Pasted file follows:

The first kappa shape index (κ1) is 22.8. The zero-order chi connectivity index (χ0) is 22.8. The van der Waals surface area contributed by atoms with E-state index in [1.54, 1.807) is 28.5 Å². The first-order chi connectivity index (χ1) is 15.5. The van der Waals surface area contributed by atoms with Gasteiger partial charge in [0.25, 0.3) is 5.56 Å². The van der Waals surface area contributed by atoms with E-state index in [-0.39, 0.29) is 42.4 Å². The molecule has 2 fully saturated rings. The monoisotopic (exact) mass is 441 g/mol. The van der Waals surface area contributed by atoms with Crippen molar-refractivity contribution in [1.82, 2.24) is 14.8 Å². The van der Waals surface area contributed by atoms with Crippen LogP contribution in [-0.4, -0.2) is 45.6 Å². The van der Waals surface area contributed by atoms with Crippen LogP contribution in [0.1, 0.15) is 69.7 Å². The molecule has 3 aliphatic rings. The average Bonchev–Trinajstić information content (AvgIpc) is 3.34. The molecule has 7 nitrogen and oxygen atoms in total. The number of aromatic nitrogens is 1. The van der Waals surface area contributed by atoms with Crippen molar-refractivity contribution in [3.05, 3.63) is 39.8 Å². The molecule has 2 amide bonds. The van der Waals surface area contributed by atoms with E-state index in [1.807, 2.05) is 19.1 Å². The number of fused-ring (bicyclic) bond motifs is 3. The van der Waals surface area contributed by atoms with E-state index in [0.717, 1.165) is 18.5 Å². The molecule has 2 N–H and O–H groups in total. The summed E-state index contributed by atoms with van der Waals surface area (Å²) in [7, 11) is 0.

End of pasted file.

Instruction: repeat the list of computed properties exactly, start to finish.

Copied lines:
The first kappa shape index (κ1) is 22.8. The zero-order chi connectivity index (χ0) is 22.8. The van der Waals surface area contributed by atoms with E-state index in [1.54, 1.807) is 28.5 Å². The first-order chi connectivity index (χ1) is 15.5. The van der Waals surface area contributed by atoms with Gasteiger partial charge in [0.25, 0.3) is 5.56 Å². The van der Waals surface area contributed by atoms with E-state index in [-0.39, 0.29) is 42.4 Å². The molecule has 2 fully saturated rings. The monoisotopic (exact) mass is 441 g/mol. The van der Waals surface area contributed by atoms with Crippen molar-refractivity contribution in [1.82, 2.24) is 14.8 Å². The van der Waals surface area contributed by atoms with Crippen LogP contribution in [-0.4, -0.2) is 45.6 Å². The van der Waals surface area contributed by atoms with Crippen LogP contribution in [0.1, 0.15) is 69.7 Å². The molecule has 3 aliphatic rings. The average Bonchev–Trinajstić information content (AvgIpc) is 3.34. The molecule has 7 nitrogen and oxygen atoms in total. The number of aromatic nitrogens is 1. The van der Waals surface area contributed by atoms with Crippen molar-refractivity contribution in [3.05, 3.63) is 39.8 Å². The molecule has 2 amide bonds. The van der Waals surface area contributed by atoms with E-state index in [1.807, 2.05) is 19.1 Å². The number of fused-ring (bicyclic) bond motifs is 3. The van der Waals surface area contributed by atoms with E-state index in [0.717, 1.165) is 18.5 Å². The molecule has 2 N–H and O–H groups in total. The summed E-state index contributed by atoms with van der Waals surface area (Å²) in [7, 11) is 0.